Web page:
Commissioners in Ozark County have changed the amount of money they were going to give White River Valley Electric Cooperative (WRVEC) as a local contribution for the region-wide high speed internet project.
According to the Ozark County Times, Presiding County Commissioner Terry Newton stated even though the commissioners committed to $1 million in 2022 for the fiber optic internet project, the county has decided to only give WRVEC $200,000. He stated he hated to go back on the commitment, but there were several building improvements needs and funding issues needing to be addressed and prioritized.
Newton states the decision to earmark the funds for the fiber optic project was made before he took office. “Our first obligation is to the people of Ozark County and what’s best for them. We have to spend money on what’s best for the county.”
In 2022, Commissioners submitted a written commitment to WRVEC to earmark $1 million toward the high speed internet project, which includes all of WRVEC service areas of Ozark, Douglas, Taney, Christian and Stone counties.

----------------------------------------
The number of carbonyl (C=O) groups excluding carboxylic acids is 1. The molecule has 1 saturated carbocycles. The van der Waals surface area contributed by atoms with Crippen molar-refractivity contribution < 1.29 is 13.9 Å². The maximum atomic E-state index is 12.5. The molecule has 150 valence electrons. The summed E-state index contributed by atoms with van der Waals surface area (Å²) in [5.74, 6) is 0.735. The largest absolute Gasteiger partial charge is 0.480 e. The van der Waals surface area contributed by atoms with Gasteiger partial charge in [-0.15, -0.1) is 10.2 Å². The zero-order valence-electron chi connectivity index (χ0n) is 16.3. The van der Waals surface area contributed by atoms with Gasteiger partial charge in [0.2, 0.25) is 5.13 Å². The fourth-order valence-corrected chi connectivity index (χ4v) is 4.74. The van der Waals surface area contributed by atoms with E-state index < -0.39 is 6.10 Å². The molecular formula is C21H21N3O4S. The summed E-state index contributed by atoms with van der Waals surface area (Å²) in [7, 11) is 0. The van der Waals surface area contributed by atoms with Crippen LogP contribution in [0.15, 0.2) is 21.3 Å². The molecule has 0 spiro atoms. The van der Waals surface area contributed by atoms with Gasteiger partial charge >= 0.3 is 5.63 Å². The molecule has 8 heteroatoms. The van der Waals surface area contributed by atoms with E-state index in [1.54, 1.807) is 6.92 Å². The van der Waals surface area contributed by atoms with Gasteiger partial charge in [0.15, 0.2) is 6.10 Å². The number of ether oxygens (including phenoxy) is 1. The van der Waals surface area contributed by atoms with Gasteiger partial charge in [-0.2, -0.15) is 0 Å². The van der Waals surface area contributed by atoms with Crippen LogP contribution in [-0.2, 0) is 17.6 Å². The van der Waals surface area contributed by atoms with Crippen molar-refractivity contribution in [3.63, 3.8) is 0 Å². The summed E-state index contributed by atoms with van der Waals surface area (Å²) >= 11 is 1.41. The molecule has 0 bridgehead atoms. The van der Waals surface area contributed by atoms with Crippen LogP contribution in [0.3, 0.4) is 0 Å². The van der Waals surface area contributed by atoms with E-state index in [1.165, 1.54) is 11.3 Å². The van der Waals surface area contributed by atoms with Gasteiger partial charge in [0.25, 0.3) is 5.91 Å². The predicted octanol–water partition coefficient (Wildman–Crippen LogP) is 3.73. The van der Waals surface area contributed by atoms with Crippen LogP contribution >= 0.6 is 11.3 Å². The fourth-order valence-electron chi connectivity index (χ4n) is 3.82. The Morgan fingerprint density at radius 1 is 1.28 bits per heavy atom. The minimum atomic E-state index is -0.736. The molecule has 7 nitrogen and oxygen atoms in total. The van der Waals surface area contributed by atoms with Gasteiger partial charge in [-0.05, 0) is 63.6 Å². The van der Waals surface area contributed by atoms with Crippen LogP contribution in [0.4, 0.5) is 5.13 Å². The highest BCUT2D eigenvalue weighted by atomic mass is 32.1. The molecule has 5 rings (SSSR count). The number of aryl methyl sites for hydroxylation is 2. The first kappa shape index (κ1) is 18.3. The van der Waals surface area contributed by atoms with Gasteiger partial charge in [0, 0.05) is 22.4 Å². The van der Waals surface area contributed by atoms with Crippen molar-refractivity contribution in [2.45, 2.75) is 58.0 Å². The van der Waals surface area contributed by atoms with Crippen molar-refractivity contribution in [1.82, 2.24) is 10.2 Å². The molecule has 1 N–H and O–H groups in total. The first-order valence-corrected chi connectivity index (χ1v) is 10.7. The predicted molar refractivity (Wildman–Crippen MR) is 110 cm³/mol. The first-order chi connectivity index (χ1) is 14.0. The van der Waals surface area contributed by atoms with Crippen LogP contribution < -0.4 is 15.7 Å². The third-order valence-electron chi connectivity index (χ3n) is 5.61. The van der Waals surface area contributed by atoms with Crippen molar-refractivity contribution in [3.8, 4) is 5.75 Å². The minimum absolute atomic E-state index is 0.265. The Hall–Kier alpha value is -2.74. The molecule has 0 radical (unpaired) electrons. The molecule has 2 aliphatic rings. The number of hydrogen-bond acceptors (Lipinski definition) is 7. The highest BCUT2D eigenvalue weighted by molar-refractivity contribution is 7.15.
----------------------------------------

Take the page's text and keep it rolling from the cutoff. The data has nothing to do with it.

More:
Cassie Cunningham, Manager of Communications and Member Engagement with WRVEC says its unfortunate the Commissioners cannot fulfill their written commitment and hope they will reevaluation their decision. She states she worries going back on its commitment could jeopardize future grants.
Cunningham states “the local contributions and commitments helped us score higher on the grants, and we were fortunate enough to get these grants. From the beginning, we were counting on local support for the project.”
Newton said the $800,000 the county was going to give to WRVEC will now go toward other projects, particularly major maintenance and repairs at county-owned buildings such as the jail, courthouse and recycling center.
Ozark County voters approved a half-cent law enforcement tax last year, but the measure was deemed illegal by the Missouri Department of Finance & Administration because the tax would put the county over the threshold it can receive for law enforcement tax funding.
State senators and representatives are working on a solution with filed legislation that’s currently making its way through committees, but there’s no guarantee it will become law.
The sheriff’s department has had to count on supplemental funding from the county’s general revenue fund for several years, and last year Sheriff Cass Martin had to lay off several employees and change the way the department responds to calls to keep the department in the black.